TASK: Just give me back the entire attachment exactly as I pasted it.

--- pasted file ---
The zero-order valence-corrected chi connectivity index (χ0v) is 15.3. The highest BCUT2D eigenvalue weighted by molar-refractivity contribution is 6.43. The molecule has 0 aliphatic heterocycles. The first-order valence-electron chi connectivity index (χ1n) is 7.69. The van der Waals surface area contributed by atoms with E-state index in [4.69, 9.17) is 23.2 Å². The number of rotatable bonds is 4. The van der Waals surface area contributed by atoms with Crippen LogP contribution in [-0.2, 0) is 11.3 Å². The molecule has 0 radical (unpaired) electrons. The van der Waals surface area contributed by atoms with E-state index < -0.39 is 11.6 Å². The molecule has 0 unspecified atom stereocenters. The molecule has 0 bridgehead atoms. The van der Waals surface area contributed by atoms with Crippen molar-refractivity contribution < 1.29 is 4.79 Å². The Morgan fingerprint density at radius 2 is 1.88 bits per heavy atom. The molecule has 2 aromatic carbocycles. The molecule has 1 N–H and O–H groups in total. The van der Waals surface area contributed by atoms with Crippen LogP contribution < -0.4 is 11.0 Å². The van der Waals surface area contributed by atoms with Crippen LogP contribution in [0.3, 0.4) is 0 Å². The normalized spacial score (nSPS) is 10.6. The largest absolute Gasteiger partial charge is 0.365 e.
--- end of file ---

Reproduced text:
The zero-order valence-corrected chi connectivity index (χ0v) is 15.3. The highest BCUT2D eigenvalue weighted by molar-refractivity contribution is 6.43. The molecule has 0 aliphatic heterocycles. The first-order valence-electron chi connectivity index (χ1n) is 7.69. The van der Waals surface area contributed by atoms with E-state index in [4.69, 9.17) is 23.2 Å². The number of rotatable bonds is 4. The van der Waals surface area contributed by atoms with Crippen LogP contribution in [-0.2, 0) is 11.3 Å². The molecule has 0 radical (unpaired) electrons. The van der Waals surface area contributed by atoms with E-state index < -0.39 is 11.6 Å². The molecule has 0 unspecified atom stereocenters. The molecule has 0 bridgehead atoms. The van der Waals surface area contributed by atoms with Crippen molar-refractivity contribution < 1.29 is 4.79 Å². The Morgan fingerprint density at radius 2 is 1.88 bits per heavy atom. The molecule has 2 aromatic carbocycles. The molecule has 1 N–H and O–H groups in total. The van der Waals surface area contributed by atoms with Crippen LogP contribution < -0.4 is 11.0 Å². The van der Waals surface area contributed by atoms with Crippen LogP contribution in [0.3, 0.4) is 0 Å². The normalized spacial score (nSPS) is 10.6. The largest absolute Gasteiger partial charge is 0.365 e.